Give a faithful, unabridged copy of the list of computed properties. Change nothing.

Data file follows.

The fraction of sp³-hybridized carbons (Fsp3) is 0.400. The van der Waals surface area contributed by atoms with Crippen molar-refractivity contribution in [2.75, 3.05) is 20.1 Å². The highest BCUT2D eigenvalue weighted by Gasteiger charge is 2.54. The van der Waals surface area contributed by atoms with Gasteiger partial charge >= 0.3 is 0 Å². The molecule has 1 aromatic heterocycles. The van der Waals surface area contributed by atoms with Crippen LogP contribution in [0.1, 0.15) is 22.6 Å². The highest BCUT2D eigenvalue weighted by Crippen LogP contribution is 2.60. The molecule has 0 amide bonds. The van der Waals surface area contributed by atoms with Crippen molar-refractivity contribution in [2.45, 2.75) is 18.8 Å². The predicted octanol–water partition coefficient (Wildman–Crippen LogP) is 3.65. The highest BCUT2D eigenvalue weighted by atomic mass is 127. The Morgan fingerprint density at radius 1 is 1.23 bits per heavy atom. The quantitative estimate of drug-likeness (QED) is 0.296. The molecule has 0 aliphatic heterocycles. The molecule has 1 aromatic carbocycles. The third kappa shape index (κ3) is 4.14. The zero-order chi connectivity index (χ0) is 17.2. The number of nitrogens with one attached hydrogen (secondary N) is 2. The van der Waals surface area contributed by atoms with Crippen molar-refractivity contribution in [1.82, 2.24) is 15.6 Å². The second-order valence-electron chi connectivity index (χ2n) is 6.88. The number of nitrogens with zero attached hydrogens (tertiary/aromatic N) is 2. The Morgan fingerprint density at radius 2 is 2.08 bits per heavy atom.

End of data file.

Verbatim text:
The fraction of sp³-hybridized carbons (Fsp3) is 0.400. The van der Waals surface area contributed by atoms with Crippen molar-refractivity contribution in [2.75, 3.05) is 20.1 Å². The highest BCUT2D eigenvalue weighted by Gasteiger charge is 2.54. The van der Waals surface area contributed by atoms with Gasteiger partial charge >= 0.3 is 0 Å². The molecule has 1 aromatic heterocycles. The van der Waals surface area contributed by atoms with Crippen LogP contribution in [0.1, 0.15) is 22.6 Å². The highest BCUT2D eigenvalue weighted by Crippen LogP contribution is 2.60. The molecule has 0 amide bonds. The van der Waals surface area contributed by atoms with Crippen molar-refractivity contribution in [2.45, 2.75) is 18.8 Å². The predicted octanol–water partition coefficient (Wildman–Crippen LogP) is 3.65. The highest BCUT2D eigenvalue weighted by atomic mass is 127. The Morgan fingerprint density at radius 1 is 1.23 bits per heavy atom. The quantitative estimate of drug-likeness (QED) is 0.296. The molecule has 0 aliphatic heterocycles. The molecule has 1 aromatic carbocycles. The third kappa shape index (κ3) is 4.14. The zero-order chi connectivity index (χ0) is 17.2. The number of nitrogens with one attached hydrogen (secondary N) is 2. The van der Waals surface area contributed by atoms with Crippen molar-refractivity contribution in [1.82, 2.24) is 15.6 Å². The second-order valence-electron chi connectivity index (χ2n) is 6.88. The number of nitrogens with zero attached hydrogens (tertiary/aromatic N) is 2. The Morgan fingerprint density at radius 2 is 2.08 bits per heavy atom.